Three months to the day after they held the official groundbreaking ceremony, workers began to lay new rails on the extension of the Virginia & Truckee Railroad. During that three months they’ve torn down a mountain, filled in a pit, graded the right-of-way to just the perfect slope, and laid down gravel for the trackbed. Now the rails are going in place, and probably within another month the new track will be ready for trains to roll across it. This is a fantastic rate of progress for a project that has been stalled for decades. We can only hope that the remaining phases go as quickly as Phase One has.
The article in the Nevada Appeal is another good one by Becky Bosshart, and it mostly focuses on the trackworkers, the ones who are actually out in the sun, swinging hammers to drive the railroad spikes. The company doing the work is RailWorks, and the impression you get from the article is that the work is intensely physical, involving heavy sledgehammers, broken mauls, and unforgiving steel rails. But the workers also have to be highly skilled, since placing the rails just a few inches too far one way or the other can cause a derailment. These guys are laying 350 feet of track every day, and each inch of it has to be just perfect.
Also in V&T news, the Nevada State Railroad Museum brought out its prize engine over the 4th of July weekend, the wood-fired #22, the Inyo. This 130-year-old locomotive is one of only a handful of remaining engines from the old V&T, and she usually only comes out for special occasions. She always makes an appearance on the 4th of July before heading back inside her barn.
The Inyo on the track in front of the Nevada State Railroad Museum, pulling a few passenger cars.
The Inyo is much more fortunate than another surviving V&T locomotive, the Reno. Built in 1872, the Reno pulled the first scheduled train between Reno and Virginia City, and proceeded to serve the V&T for decades to come. But then many of the V&T engines, including the Inyo and the Reno, were sold in the mid 1900s when the railroad hit hard times. They were sold to movie studios, and did time as “movie trains”, appearing in films like Union Pacific and How the West Was Won. But while the Inyo eventually made its way back to Carson City, the Reno ended up at Old Tuscon studios in 1970, and there it’s stayed ever since. In 1995 Old Tuscon was devastated by fire, and the Reno was badly damaged. But soon she was called into action for another movie, Wild Wild West. The movie people agreed to repair the fire damage and restore her to her historic appearance, and today she is advertised as the star of Old Tuscon, even if she is no longer operational. Not everyone agrees that Old Tuscon is the best place for the Reno, though. Some people think she is being forgotten and neglected in Arizona, and that she deserves to come home to Carson City.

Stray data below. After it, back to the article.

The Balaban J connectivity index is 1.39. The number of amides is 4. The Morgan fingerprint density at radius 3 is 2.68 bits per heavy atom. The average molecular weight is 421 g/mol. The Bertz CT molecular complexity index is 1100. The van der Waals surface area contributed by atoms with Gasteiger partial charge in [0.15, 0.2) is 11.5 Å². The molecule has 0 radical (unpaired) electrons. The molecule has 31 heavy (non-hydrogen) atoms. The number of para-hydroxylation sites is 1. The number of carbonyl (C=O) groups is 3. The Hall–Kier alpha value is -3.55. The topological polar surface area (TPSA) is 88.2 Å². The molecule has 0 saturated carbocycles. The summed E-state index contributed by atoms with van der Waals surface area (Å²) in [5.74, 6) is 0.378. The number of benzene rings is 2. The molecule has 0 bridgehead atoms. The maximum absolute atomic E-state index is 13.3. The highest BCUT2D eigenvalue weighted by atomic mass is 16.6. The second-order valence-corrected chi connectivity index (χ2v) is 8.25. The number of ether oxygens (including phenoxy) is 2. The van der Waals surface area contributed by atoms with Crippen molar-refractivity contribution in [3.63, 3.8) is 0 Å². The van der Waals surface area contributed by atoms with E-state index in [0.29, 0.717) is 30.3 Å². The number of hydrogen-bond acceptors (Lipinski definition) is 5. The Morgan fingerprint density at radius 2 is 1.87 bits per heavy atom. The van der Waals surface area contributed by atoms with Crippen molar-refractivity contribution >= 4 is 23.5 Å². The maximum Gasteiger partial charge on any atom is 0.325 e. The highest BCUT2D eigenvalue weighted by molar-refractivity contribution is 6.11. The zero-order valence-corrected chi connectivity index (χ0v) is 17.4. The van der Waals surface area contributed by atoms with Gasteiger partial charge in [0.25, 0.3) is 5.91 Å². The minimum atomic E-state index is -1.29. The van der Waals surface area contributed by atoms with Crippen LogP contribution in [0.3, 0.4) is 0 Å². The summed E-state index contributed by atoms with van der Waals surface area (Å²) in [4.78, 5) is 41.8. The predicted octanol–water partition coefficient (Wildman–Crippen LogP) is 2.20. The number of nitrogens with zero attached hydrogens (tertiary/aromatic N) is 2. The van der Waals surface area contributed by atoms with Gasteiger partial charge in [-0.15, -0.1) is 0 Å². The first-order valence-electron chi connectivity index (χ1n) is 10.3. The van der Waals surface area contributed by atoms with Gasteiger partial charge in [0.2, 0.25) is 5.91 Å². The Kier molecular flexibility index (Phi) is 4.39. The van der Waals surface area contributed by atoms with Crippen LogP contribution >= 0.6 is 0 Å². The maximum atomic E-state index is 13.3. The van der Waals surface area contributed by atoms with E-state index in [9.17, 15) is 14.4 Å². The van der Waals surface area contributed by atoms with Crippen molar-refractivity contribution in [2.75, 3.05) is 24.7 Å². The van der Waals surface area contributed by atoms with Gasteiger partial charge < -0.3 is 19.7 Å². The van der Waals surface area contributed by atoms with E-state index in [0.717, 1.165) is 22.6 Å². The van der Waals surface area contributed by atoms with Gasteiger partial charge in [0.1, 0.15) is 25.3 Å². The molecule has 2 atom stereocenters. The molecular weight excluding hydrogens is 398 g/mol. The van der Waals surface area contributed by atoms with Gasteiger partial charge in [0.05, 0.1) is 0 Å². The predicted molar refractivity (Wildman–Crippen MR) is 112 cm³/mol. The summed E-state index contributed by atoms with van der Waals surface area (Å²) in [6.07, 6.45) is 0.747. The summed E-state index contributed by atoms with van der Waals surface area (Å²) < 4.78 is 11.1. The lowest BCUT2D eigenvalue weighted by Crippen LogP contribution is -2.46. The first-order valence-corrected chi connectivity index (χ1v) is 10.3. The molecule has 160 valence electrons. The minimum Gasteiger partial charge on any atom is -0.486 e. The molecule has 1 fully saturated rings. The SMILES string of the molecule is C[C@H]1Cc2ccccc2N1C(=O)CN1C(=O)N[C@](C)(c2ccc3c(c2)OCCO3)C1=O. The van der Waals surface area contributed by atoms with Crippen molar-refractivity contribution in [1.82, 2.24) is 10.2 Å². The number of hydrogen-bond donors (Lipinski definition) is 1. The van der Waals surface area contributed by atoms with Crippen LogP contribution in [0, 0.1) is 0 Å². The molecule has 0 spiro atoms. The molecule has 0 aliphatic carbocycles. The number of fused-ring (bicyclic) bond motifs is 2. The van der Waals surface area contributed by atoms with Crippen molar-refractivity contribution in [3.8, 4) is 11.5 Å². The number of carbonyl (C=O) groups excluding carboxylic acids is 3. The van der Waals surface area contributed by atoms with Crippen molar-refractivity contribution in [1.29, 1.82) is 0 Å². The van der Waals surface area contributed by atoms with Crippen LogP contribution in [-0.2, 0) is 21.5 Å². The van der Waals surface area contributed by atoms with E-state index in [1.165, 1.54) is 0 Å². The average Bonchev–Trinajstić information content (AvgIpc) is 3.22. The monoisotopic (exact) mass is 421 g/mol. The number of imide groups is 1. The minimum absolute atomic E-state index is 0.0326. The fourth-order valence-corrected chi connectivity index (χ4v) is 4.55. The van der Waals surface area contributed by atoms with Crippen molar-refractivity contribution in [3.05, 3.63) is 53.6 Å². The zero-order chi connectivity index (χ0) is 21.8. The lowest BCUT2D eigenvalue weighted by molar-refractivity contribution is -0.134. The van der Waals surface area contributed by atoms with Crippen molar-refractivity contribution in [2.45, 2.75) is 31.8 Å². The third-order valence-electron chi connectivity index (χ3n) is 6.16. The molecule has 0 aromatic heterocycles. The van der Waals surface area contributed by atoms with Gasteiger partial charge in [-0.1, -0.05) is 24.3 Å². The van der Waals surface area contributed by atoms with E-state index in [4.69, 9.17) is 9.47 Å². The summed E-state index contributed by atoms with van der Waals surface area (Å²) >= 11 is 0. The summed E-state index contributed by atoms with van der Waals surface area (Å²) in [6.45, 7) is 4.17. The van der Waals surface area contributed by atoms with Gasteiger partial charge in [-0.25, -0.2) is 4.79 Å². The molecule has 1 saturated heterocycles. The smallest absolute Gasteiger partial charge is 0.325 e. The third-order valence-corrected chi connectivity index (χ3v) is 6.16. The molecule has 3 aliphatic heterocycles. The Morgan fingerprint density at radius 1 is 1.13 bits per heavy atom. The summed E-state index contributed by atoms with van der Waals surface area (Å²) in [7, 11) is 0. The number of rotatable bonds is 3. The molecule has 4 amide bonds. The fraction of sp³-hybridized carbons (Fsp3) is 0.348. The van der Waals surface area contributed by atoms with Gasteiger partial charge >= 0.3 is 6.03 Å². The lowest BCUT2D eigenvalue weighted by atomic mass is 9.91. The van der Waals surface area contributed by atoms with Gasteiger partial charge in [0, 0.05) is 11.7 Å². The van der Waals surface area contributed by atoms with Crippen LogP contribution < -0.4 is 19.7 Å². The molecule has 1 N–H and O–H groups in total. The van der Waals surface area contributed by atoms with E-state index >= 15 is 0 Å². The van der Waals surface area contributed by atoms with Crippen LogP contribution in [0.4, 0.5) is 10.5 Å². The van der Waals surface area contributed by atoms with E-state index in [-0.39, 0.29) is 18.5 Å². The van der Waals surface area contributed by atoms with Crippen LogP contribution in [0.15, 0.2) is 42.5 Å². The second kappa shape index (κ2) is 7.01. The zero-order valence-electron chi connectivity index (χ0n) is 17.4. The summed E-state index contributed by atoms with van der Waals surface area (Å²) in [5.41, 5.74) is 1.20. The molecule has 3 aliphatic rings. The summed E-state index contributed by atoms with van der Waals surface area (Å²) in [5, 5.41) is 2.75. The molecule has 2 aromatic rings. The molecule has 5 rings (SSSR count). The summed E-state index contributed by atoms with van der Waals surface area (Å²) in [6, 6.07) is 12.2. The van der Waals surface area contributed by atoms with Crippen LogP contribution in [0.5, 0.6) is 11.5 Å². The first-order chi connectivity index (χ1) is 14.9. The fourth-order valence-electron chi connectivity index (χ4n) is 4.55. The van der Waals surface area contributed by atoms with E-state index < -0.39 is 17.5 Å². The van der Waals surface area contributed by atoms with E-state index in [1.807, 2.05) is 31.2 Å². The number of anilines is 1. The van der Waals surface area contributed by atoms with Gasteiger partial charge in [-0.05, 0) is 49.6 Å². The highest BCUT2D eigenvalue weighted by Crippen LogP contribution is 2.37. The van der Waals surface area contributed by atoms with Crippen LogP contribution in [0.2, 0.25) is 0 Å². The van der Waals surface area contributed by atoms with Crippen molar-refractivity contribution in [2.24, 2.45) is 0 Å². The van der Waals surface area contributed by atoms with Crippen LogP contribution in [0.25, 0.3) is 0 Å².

Out of all the locomotives that ran on the V&T, only two are still operational today. The Inyo, and V&T #25, which is brought out at the Railroad Museum on not-so-special holidays like Father’s Day. These original V&T engines won’t be running on the new track up to Virginia City once the line is completed. The little oval of track they have at the museum won’t connect to the new rails that are going to terminate on Carson City’s east side, and the Railway Commission already has a steam engine they bought from McCloud Railroad which will be making the daily runs up the hill. So even though the Inyo probably has a long life ahead of it, it most likely will never get to ride the rails up to Virginia City again.
There is one engine that will get to make the trip back up the hill, but it won’t be doing it by rail. In August, V&T #18, the Dayton, will be brought from the Railroad Museum to Virginia City by flatbed truck to be put on display at the new Comstock History Center. The Dayton isn’t operational, though, so it won’t be running up and down the rails. It will just be sitting as a museum piece. And the plans are, in a couple of years, to bring it back to Carson City and swap it out for V&T #27, another non-operational engine. The funny thing about #27 is that while it never went up to Virginia City while it was operational, it did sit on display on E Street in Virginia City for many years in the late 1900s before being brought down to Carson City for restoration.
So it looks like Virginia City’s about to get overrun with trains once again.